... lines 12 - 13

That's it! That does the exact same thing: it hints to our IDE that the getUser() method returns our User object. Back in ArticleAdminController, if we delete getArticles() and re-type... yep! It works!

Phew! Amazing job people! That was a huge topic to get through. Seriously, congrats!

The Symfony form system is both massively powerful and, in some places, quite complex. It has the power to make you incredibly productive or just as unproductive if you use it in the wrong place or the wrong ways. So, be smart: and follow these two rules.

One: if your form looks quite different than your entity, either remove the data_class option and use the associative array the form gives you to do your work or bind your form to a model class. Two: if your form has a complex frontend with a lot of AJAX and updating, it might be easier - and a better user experience - if you skip the form and write everything with JavaScript. Use this tool in the right places, and you'll be happy.

Let me know what you guys are building! And, as always, if you have any questions, ask us down in the comments.

Alright friends, see ya next time.

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Jose carlos C. Avatar
Jose carlos C. Avatar Jose carlos C. | posted 4 years ago

the problem I see that a user may have ROLE_ADMIN_ARTICLE and may not have written any article, and it's the first time, or have I missed something? By the way, thank you for the isEmpty() function, didn't know the power of collections until I was given to look for that function, lol => https://www.doctrine-projec...

3 Reply

Hey Jose carlos C.

the problem I see that a user may have ROLE_ADMIN_ARTICLE and may not have written any article, and it's the first time
There should not be a problem because if the User has the ROLE_ADMIN_ARTICLE role, then the IF statement is valid because we check for that specific role OR if he's the author of at least one article. I hope it makes any sense to you.


Twan V. Avatar
Twan V. Avatar Twan V. | posted 3 years ago

Could you prehabs add a chapter about multi-page forms?

1 Reply

Hey Twan!

We won't cover that in this tutorial - but we might in a future Symfony 5 tutorial :). But, here are some tips I can give you:

A) First, there is a bundle to help with this! I highly recommend checking it out: https://github.com/craue/CraueFormFlowBundle

B) If that doesn't work for you, then basically the "trick" of multi-page forms is that, after submitting the first form, you need to save that data somewhere. Sometimes this is easy. For example, suppose you are building some "Business company" via 3 pages of forms. If you are ok with saving the data to some BusinessCompany entity after step 1 (which would mean that you would "kind of" have an row in the database with incomplete data) then you're good! Save the data to that entity after step 1, then save more data on step 2 and more data on step 3. But if you don't want to save the data to the database until it's complete, you'll need to store the data somewhere. One easy option is the "session". Basically, after successfully submitting step 1, you would save the data to the session. Do the same after step 2. Finally after finishing, use all the session data to create the entity and save it.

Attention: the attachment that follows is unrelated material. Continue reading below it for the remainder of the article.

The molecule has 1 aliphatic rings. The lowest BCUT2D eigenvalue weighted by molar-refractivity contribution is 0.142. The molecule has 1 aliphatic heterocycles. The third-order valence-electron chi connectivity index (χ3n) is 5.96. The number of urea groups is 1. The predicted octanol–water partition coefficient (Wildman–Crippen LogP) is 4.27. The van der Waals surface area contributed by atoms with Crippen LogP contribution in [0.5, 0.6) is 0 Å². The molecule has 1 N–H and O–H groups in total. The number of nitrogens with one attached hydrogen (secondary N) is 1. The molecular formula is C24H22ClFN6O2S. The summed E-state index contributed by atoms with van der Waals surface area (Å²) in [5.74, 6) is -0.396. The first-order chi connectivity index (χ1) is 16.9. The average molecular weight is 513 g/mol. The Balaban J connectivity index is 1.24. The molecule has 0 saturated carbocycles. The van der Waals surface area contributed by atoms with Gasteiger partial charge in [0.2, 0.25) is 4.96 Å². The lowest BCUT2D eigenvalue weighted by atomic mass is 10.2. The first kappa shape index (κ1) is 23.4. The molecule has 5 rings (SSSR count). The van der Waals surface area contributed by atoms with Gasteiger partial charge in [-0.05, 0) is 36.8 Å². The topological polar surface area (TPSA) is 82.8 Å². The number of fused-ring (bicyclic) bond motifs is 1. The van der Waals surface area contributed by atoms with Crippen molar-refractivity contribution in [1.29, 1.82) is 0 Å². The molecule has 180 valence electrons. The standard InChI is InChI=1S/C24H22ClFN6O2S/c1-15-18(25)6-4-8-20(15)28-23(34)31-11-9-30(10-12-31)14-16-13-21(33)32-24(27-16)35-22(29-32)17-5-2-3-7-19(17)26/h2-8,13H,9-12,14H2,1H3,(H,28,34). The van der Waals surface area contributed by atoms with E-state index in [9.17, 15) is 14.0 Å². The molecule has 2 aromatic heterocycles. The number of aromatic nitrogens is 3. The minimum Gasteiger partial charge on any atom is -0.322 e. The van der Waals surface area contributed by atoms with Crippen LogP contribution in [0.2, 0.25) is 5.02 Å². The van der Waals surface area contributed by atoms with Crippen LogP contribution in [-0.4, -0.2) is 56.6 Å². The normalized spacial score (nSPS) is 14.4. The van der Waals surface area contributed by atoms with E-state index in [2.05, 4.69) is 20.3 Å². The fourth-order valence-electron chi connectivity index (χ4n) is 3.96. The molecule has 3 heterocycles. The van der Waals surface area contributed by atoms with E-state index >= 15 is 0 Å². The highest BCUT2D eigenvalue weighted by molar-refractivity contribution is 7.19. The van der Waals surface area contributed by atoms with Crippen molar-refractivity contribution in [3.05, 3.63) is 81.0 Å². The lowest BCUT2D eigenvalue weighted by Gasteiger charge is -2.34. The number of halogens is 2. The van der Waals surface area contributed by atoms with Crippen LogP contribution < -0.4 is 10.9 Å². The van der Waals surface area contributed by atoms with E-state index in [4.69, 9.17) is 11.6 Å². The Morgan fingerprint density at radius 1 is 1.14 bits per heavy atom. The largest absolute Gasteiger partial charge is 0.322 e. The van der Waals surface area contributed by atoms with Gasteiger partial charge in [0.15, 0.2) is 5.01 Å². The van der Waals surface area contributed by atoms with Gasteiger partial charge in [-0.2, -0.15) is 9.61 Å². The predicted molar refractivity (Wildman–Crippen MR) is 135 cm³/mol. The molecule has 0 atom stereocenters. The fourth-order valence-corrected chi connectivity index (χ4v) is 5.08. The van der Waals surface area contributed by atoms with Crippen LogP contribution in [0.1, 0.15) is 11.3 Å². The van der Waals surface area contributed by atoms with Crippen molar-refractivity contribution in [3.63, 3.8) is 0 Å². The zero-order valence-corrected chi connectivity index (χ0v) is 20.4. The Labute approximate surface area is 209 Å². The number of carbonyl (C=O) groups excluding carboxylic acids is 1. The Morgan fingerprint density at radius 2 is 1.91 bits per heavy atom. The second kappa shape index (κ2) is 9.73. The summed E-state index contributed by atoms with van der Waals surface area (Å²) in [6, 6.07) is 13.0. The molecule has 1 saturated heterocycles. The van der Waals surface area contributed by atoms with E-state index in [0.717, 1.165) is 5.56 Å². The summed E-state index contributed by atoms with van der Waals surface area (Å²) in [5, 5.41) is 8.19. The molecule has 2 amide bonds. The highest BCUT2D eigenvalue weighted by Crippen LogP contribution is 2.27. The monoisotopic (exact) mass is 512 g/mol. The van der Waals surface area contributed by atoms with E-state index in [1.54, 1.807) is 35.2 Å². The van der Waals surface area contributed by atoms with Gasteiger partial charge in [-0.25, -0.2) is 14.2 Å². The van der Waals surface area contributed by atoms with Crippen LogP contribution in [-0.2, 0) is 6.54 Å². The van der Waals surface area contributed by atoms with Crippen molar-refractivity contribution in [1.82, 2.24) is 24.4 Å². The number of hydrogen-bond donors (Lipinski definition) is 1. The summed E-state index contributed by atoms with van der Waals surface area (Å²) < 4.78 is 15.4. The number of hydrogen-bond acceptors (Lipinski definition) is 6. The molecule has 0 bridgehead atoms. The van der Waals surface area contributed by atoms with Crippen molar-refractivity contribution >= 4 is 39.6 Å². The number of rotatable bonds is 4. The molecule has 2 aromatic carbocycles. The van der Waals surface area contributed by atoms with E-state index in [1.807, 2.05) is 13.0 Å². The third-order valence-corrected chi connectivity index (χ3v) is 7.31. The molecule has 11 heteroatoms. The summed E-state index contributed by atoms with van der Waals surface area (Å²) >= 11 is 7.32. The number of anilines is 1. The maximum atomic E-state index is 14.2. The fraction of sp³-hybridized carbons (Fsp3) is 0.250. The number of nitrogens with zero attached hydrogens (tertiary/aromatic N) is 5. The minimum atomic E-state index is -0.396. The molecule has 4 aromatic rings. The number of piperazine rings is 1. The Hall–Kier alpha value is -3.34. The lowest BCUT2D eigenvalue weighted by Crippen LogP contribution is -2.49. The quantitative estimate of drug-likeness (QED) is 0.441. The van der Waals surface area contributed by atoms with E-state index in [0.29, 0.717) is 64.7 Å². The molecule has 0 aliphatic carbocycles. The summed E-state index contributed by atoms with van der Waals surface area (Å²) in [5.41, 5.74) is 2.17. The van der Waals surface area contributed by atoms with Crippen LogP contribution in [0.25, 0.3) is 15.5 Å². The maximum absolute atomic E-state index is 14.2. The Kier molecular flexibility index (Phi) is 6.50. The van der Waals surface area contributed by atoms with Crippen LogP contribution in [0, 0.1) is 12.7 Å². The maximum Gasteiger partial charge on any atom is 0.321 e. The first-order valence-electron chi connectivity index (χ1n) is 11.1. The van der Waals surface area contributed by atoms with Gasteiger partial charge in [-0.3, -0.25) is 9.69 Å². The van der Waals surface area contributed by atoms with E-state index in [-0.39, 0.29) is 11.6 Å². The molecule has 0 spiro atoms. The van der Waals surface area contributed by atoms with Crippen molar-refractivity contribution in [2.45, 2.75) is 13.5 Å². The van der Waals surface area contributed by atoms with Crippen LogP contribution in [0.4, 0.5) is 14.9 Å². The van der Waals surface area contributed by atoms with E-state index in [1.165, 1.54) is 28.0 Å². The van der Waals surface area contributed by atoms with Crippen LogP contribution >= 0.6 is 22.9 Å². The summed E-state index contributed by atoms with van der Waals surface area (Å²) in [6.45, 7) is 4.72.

Let me know how it goes!


Parian Avatar

Thank you for this great tutorial that allows me to better understand the form system and not to be afraid of it anymore!

However I would have loved to have another tutorial to go a bit further in forms to see what Symfony (with a bit of JavaScript) can do with embedded forms.

Maybe it will be cover in a future tutorial !


Hey Parian

First of all thanks for the feedback! I registered your course request, we will discuss it internally =)

As for me embedded form are very complex and hard to maintain, so I'd prefer to avoid them until they are really need! However it's still easier to build some sort of JS app to manipulate relations without embedding another form =)


Parian Avatar
Parian Avatar Parian | sadikoff | posted 1 year ago | edited

Thank you @vsadikoff for your reply and for considering my request.

I know that the management of forms with Symfony has limitations. Besides, at work we use directly an API with React to manage all the frontend.

But from a personal point of view, I would like to create a small and simple project without using a JS framework. But even with a simple project, we can quickly have "complex" needs in terms of user interface. That's why I was thinking about an advanced tutorial on forms to go to the end of form management just with symfony and light javascript.

I know there are plenty of resources on the net, but Symfony Cast are really excellent and very professional!


Yeah I got you point of view! Stay tuned and keep watching tutorials, probably one day we will have it in our list!



Since I already earned the stimulus tutorial certificate I implemented both the autocomplete field and the dependent select fields using stimulus and it works pretty nice :)

I hope when (if) you update this tutorial to Symfony 5 you are going to use stimulus for the JS stuff.

Thanks a lot for another great tutorial :)


Hey elkuku